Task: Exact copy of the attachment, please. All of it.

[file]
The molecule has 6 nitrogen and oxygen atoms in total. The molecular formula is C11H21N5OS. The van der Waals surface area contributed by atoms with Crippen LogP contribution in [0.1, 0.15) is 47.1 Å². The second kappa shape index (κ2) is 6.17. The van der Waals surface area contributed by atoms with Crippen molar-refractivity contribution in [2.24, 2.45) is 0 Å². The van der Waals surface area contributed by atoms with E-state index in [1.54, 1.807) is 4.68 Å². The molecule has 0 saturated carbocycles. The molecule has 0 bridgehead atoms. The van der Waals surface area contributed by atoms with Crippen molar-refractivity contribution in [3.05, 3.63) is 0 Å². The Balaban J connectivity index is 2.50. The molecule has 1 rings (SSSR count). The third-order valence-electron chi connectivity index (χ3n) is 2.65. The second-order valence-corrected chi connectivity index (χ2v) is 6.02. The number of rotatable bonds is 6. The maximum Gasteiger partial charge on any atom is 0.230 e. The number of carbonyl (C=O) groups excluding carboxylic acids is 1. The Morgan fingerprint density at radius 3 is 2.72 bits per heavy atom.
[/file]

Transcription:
The molecule has 6 nitrogen and oxygen atoms in total. The molecular formula is C11H21N5OS. The van der Waals surface area contributed by atoms with Crippen LogP contribution in [0.1, 0.15) is 47.1 Å². The second kappa shape index (κ2) is 6.17. The van der Waals surface area contributed by atoms with Crippen molar-refractivity contribution in [2.24, 2.45) is 0 Å². The van der Waals surface area contributed by atoms with E-state index in [1.54, 1.807) is 4.68 Å². The molecule has 0 saturated carbocycles. The molecule has 0 bridgehead atoms. The van der Waals surface area contributed by atoms with Crippen molar-refractivity contribution in [3.05, 3.63) is 0 Å². The Balaban J connectivity index is 2.50. The molecule has 1 rings (SSSR count). The third-order valence-electron chi connectivity index (χ3n) is 2.65. The second-order valence-corrected chi connectivity index (χ2v) is 6.02. The number of rotatable bonds is 6. The maximum Gasteiger partial charge on any atom is 0.230 e. The number of carbonyl (C=O) groups excluding carboxylic acids is 1. The Morgan fingerprint density at radius 3 is 2.72 bits per heavy atom.